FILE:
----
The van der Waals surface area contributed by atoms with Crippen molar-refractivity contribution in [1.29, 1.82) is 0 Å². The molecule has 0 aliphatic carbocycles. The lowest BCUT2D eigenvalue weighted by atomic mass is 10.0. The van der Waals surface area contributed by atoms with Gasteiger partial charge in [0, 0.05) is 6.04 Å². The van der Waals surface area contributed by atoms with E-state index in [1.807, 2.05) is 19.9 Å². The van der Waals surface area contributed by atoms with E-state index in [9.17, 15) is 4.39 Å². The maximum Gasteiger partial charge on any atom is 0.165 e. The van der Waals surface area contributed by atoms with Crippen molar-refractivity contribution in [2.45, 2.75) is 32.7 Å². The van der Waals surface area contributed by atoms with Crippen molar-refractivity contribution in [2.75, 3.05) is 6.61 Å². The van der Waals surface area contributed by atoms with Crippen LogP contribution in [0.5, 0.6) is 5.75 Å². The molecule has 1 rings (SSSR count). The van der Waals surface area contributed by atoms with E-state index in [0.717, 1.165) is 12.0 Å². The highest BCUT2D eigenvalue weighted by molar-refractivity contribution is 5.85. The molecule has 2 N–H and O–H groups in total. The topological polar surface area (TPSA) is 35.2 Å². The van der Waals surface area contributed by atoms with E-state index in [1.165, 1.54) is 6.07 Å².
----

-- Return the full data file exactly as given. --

The van der Waals surface area contributed by atoms with Crippen molar-refractivity contribution in [1.29, 1.82) is 0 Å². The molecule has 0 aliphatic carbocycles. The lowest BCUT2D eigenvalue weighted by atomic mass is 10.0. The van der Waals surface area contributed by atoms with Gasteiger partial charge in [0, 0.05) is 6.04 Å². The van der Waals surface area contributed by atoms with E-state index in [1.807, 2.05) is 19.9 Å². The van der Waals surface area contributed by atoms with E-state index in [9.17, 15) is 4.39 Å². The maximum Gasteiger partial charge on any atom is 0.165 e. The van der Waals surface area contributed by atoms with Crippen molar-refractivity contribution in [2.45, 2.75) is 32.7 Å². The van der Waals surface area contributed by atoms with Crippen molar-refractivity contribution in [2.75, 3.05) is 6.61 Å². The van der Waals surface area contributed by atoms with Crippen LogP contribution in [0.5, 0.6) is 5.75 Å². The molecule has 1 rings (SSSR count). The van der Waals surface area contributed by atoms with E-state index in [0.717, 1.165) is 12.0 Å². The highest BCUT2D eigenvalue weighted by molar-refractivity contribution is 5.85. The molecule has 2 N–H and O–H groups in total. The topological polar surface area (TPSA) is 35.2 Å². The van der Waals surface area contributed by atoms with E-state index in [1.165, 1.54) is 6.07 Å².